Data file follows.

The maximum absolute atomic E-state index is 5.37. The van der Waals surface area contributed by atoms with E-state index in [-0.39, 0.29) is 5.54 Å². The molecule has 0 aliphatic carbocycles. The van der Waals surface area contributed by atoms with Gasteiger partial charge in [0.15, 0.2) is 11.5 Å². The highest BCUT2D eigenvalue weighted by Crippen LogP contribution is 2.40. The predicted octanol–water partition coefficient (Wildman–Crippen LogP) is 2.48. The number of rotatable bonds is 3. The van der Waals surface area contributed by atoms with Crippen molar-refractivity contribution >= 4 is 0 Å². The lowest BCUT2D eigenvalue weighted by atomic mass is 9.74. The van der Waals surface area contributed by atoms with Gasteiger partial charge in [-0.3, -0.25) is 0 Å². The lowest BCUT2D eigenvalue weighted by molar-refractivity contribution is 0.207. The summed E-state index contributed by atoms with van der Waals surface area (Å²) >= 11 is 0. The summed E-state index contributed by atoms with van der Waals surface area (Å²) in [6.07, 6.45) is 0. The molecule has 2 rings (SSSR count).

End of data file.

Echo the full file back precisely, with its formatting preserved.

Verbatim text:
The maximum absolute atomic E-state index is 5.37. The van der Waals surface area contributed by atoms with E-state index in [-0.39, 0.29) is 5.54 Å². The molecule has 0 aliphatic carbocycles. The van der Waals surface area contributed by atoms with Gasteiger partial charge in [0.15, 0.2) is 11.5 Å². The highest BCUT2D eigenvalue weighted by Crippen LogP contribution is 2.40. The predicted octanol–water partition coefficient (Wildman–Crippen LogP) is 2.48. The number of rotatable bonds is 3. The van der Waals surface area contributed by atoms with Crippen molar-refractivity contribution >= 4 is 0 Å². The lowest BCUT2D eigenvalue weighted by atomic mass is 9.74. The van der Waals surface area contributed by atoms with Gasteiger partial charge in [-0.3, -0.25) is 0 Å². The lowest BCUT2D eigenvalue weighted by molar-refractivity contribution is 0.207. The summed E-state index contributed by atoms with van der Waals surface area (Å²) >= 11 is 0. The summed E-state index contributed by atoms with van der Waals surface area (Å²) in [6.07, 6.45) is 0. The molecule has 2 rings (SSSR count).